11/23/2007, 00.00
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Prison corruption undermining fight against Islamic terrorism

by Mathias Hariyadi
According to a report by the International Crisis Group, widespread corruption among staff in Indonesian prisons allows inmates associated with the Jemaah Islamiah to continue recruiting followers and run their affairs from behind bars. The NGO appeals to the government, urging it to undertake a large scale reform of the prison system.

Jakarta (AsiaNews) – Widespread corruption in Indonesian prisons is undermining the Indonesian government’s fight against Islamic terrorism. According to a recent report by the International Crisis Group (ICG), inmates connected with the Jemaah Islamiah, a group operating in South-East Asia thought to be linked to al-Qaeda, continue to run terrorist operations, fuel extremism and recruit followers behind bars.

For the ICG, Jakarta's main Cipinang prison is like a hotel where for the right price prisoners can upgrade their cells from standard to deluxe, VIP and even Super VIP.

ICG director Sidney Jones told AsiaNews that the practice was already known in the case of drug trafficking. Many drug lords can in fact run their business from their cells in maximum security prisons because in Indonesia money can buy anything. Corruption among prison staff is at the rot cause of the situation. In exchange for money some prisoners can get some privileges, Jones said.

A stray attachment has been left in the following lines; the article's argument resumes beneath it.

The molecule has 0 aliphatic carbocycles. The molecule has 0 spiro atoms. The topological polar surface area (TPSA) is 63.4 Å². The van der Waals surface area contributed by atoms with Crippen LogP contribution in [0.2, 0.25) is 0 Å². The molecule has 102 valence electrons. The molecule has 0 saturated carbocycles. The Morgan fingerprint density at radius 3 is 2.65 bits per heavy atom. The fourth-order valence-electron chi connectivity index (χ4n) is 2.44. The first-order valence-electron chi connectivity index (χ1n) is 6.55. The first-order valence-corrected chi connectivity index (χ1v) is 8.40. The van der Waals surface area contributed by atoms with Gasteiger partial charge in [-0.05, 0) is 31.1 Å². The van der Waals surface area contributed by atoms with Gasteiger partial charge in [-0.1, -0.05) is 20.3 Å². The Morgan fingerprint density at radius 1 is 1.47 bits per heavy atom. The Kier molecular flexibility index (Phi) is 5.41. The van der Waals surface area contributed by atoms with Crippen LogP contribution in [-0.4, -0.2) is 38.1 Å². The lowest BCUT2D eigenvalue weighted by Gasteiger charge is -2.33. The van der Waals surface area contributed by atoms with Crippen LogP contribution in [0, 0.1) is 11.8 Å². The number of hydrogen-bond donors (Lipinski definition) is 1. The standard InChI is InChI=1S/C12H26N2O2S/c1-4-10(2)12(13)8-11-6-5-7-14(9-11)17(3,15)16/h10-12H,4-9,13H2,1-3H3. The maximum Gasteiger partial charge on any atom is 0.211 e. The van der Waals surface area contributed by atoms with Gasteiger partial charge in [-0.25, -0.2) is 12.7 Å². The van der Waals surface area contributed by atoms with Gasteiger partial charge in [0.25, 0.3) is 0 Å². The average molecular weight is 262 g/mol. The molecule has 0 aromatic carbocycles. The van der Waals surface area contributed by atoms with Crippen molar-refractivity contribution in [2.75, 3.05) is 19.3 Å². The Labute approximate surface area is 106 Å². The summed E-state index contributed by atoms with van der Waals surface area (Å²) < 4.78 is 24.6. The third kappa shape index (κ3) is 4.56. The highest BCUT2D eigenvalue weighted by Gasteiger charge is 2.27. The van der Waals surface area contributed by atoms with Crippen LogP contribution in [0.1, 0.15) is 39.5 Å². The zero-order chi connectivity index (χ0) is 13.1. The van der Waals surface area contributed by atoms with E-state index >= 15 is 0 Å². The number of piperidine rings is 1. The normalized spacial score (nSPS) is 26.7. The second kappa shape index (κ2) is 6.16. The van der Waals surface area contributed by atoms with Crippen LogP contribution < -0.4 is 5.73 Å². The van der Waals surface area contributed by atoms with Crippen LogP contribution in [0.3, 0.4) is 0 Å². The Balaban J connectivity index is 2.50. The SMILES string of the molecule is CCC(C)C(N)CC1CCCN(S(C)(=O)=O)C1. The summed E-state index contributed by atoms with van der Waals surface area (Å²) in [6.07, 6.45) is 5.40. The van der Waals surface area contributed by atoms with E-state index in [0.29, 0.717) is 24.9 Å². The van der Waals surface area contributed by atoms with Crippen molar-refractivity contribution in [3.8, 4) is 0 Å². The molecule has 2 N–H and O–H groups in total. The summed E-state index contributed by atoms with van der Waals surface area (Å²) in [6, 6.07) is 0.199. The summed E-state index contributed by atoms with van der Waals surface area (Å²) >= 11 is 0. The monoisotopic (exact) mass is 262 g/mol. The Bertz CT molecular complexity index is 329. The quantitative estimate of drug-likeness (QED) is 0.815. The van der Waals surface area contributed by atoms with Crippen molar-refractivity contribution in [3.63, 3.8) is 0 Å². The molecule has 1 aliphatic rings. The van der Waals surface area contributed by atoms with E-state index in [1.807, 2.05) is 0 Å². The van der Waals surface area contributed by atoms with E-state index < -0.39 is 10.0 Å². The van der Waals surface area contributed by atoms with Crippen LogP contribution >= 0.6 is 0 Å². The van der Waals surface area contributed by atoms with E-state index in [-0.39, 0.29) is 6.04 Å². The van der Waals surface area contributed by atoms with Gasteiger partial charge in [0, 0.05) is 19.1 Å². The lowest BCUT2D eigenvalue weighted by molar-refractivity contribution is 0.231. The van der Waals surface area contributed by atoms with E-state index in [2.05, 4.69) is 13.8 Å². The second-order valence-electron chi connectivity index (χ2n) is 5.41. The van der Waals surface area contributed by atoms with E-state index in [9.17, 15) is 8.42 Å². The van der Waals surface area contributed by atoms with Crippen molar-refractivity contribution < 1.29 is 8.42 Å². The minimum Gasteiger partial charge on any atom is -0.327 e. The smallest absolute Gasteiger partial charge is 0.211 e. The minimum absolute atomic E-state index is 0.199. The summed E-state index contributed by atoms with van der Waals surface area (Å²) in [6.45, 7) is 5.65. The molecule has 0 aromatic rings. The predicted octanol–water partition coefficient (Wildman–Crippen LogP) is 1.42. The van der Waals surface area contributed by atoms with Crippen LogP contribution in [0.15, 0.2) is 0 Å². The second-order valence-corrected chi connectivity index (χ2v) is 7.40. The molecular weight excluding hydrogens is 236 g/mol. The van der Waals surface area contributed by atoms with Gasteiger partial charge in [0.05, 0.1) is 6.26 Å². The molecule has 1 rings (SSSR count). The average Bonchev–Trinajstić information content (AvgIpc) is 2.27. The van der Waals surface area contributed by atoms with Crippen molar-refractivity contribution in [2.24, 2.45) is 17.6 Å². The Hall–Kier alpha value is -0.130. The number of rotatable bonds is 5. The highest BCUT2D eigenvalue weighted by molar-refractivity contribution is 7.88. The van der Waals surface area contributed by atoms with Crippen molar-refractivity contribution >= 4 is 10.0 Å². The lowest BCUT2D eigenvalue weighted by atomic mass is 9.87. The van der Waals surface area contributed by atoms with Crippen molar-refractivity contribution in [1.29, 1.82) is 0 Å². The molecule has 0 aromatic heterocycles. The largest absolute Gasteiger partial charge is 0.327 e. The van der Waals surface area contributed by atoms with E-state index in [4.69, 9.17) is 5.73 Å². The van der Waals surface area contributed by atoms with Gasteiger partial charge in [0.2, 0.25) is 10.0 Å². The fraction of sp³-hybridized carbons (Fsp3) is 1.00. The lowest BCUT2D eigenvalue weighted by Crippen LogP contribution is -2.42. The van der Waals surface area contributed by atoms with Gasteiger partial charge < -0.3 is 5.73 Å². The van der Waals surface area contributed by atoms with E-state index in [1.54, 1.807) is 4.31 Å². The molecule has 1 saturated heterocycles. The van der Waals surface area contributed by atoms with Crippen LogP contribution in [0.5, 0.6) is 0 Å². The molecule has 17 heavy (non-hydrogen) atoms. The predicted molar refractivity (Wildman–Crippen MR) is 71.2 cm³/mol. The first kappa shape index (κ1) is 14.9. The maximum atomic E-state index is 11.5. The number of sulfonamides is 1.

For the ICG report, this is compromising the so-called ‘de-radicalisation’ programmes of terrorist cells that the government has pursued with some success.

Under such programmes former inmates are persuaded to abandon violence and act as agents to win their fellow group members over to more moderate positions.

One example has been the attempt to convince former terrorists that attacking civilian targets like Bali is both unjust and uncalled for by jihad.

Furthermore, many end up co-operating with police because in exchange for giving up violence the authorities provide their families with economic aid.

However, these programmes are compromised when prison guards and administrators are corrupt. Among inmates bribery confirms the widespread view that government officials are anti-Islamic and must therefore be fought.

For Ms Jones this is worrisome trend. In her ICG report she urges the authorities to better train prison staff and allocate funds to fight corruption, particularly in the capital, Surabaya, Medan, Bandung, Semarang, Bali and Makassar.

Lastly, the ICG warns the government that it must undertake a broad reform of the prison system without which the fight against fundamentalism can only have partial results.

Currently in Indonesia, some 170 people are in prison on charges related to Islamic terrorism, less than half members of Jemaah Islamiah.

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